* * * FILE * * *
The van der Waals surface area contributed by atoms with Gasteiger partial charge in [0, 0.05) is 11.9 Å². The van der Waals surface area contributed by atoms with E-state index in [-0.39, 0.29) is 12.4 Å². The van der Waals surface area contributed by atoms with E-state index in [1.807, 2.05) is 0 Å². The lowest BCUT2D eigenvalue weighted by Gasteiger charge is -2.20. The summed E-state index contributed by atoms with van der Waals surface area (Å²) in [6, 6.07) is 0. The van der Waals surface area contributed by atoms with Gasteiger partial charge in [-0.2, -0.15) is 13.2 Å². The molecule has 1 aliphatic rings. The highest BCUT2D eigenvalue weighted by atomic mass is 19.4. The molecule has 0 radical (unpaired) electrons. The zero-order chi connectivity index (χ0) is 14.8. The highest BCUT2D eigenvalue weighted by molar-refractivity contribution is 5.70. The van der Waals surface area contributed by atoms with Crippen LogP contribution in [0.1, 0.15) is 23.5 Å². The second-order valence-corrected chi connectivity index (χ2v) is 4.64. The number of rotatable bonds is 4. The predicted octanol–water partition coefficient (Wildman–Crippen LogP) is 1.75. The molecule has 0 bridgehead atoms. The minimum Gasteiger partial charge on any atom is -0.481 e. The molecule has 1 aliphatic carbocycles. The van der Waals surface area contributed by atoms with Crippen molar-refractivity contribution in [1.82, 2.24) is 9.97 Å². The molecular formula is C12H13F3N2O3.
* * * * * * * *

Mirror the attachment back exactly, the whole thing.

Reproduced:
The van der Waals surface area contributed by atoms with Gasteiger partial charge in [0, 0.05) is 11.9 Å². The van der Waals surface area contributed by atoms with E-state index in [-0.39, 0.29) is 12.4 Å². The van der Waals surface area contributed by atoms with E-state index in [1.807, 2.05) is 0 Å². The lowest BCUT2D eigenvalue weighted by Gasteiger charge is -2.20. The summed E-state index contributed by atoms with van der Waals surface area (Å²) in [6, 6.07) is 0. The van der Waals surface area contributed by atoms with Gasteiger partial charge in [-0.2, -0.15) is 13.2 Å². The molecule has 1 aliphatic rings. The highest BCUT2D eigenvalue weighted by atomic mass is 19.4. The molecule has 0 radical (unpaired) electrons. The zero-order chi connectivity index (χ0) is 14.8. The highest BCUT2D eigenvalue weighted by molar-refractivity contribution is 5.70. The van der Waals surface area contributed by atoms with Crippen LogP contribution in [0.1, 0.15) is 23.5 Å². The second-order valence-corrected chi connectivity index (χ2v) is 4.64. The number of rotatable bonds is 4. The predicted octanol–water partition coefficient (Wildman–Crippen LogP) is 1.75. The molecule has 0 bridgehead atoms. The minimum Gasteiger partial charge on any atom is -0.481 e. The molecule has 1 aliphatic carbocycles. The van der Waals surface area contributed by atoms with Crippen molar-refractivity contribution in [1.82, 2.24) is 9.97 Å². The molecular formula is C12H13F3N2O3.